Spicing It Up: Theatre of Yugen Inverts Its Process for a New Noh-Inspired Show

This Lingering Life, which opens this week, is a departure for playwright Chiori Miyagawa and producing company Theatre of Yugen. The Mission District-based ensemble, now in its 35th year and whose members have been studying together for up to 20 years, creates new works of Noh and Kyogen, traditional forms of Japanese theater that emphasize movement, music, and ritual over text. Plots, typically very simple, often involve ghosts leaving the world of the living. Though Miyagawa has a longstanding interest in myth and non-naturalistic theater, This Lingering Life, which comprises nine interwoven scenes all inspired by 14th-century Noh plays, marks her first exploration of the form. We talked with the New York-based Miyagawa and Theatre of Yugen Artistic Director Jubilith Moore about how their collaboration came to be and where this play falls on a spectrum of traditional and contemporary styles.

SF Weekly: How did this project begin?

Chiori Miyagawa: We have a mutual friend, Erik Ehn. He and I and three other theater artists were invited to go to Japan to study Noh theater — not the performance, but how the text works. There is an American Noh company in Japan, Theatre Nohgaku, and the actors wanted to have American playwrights write new plays in the Noh format. The other writers from that group went ahead and wrote plays. I was a failure. I couldn't do it. Why not?

Part of that is cultural baggage. I was born in Japan, and Noh is this sacred thing. [Historically] it was all male. It's still largely that. I have never seen a female performer.

Jubilith Moore: There are about 2,000 professional Noh performers — they have a union — and about 2 to 3 percent of them are women.

Miyagawa: I loved the tradition of Noh, but I think two things stood in my way — the all-male-ness — but also I wasn't interested in putting content into certain forms. I think content drives form. But years later, I realized I liked the content of it; it's so brief, but so outrageously dramatic and sometimes insane and supernatural — all the things I'm interested in. It's like very disciplined magical realism. I decided to write my play based on the essence or elements of the content and didn't think about the form at all. Then I showed it to Erik, and Erik said, “You should send it to Jubilith!”

Tell us about the nine stories that inspired the piece.

Miyagawa: I chose plays because I liked a moment or a character about the play. I found one thing in each story, and sometimes it was wrong—from the academic, agreed-upon understanding of the story, or because the plot didn't support it. I wrote with deep disrespect for the existing text!

Will the show be Noh in look and feel?

Miyagawa: I wasn't thinking there would be any Noh elements to it. To me, it's my usual writing — ghosts, lacking specific locations. Once rehearsal started, [Moore] started incorporating some of the vocal use and movement, and that was really fascinating and sometimes distressing. The style of speaking is very beautiful, but it messes up the meter so I can't understand what [the actors] are saying. But we worked it out. These beautiful moments that seem stylized — they're not exactly Noh, but they remind us of Noh.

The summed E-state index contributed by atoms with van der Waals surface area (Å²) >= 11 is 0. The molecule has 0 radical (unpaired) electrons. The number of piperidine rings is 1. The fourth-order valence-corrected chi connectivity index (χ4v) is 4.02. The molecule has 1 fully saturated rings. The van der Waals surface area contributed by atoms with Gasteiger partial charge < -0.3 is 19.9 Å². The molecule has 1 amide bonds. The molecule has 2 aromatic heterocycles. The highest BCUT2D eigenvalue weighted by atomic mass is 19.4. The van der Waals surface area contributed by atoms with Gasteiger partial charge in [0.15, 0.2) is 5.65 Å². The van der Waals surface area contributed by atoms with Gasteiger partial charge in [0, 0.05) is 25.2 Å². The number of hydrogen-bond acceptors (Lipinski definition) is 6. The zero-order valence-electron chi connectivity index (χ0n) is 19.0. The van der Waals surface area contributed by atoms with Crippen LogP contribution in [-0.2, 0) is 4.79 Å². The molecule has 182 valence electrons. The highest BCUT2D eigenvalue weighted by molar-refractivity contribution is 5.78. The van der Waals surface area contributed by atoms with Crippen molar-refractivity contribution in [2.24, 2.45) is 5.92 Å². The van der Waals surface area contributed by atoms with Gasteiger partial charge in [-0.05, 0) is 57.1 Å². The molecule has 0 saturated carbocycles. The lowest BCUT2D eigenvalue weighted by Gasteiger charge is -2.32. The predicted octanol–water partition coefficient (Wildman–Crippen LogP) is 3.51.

This play was an unusual choice for Theatre of Yugen. Why is that?

Moore: We get script submissions, and many of them are 45-100 pages long. I'll read the first couple pages, and I'm just like, “This is a text-based play. It's not for us.” But then I read the first couple pages [of Miyagawa's], and instantly I thought, “I know these characters.”

Most scripts you produce are about five pages long.

Moore: But those five-page scripts could be an hour long. It's not a short experience — it's just augmented with a lot of movement and music; text is sung.

This Lingering Life might be among Theatre of Yugen's more accessible shows for Western audiences. How do you generally cope with that cultural divide?

Moore: It's become quite simple for me to understand after many, many years. American audiences like to know; they like to understand what is going on. If you veil the content with too much form, then you have distanced the audience. That balance between distancing them and baiting them, trying to encourage them to come to your world, is very difficult. It takes each generation of actor to figure out that balance. One reason [this show] is such a grand experiment for us is that we've been telling Western stories, but we've been telling them in a foreign form. This is the opposite approach: The stories are pretty cool! Let's start with that. We're just going to sprinkle it with dashi flakes.

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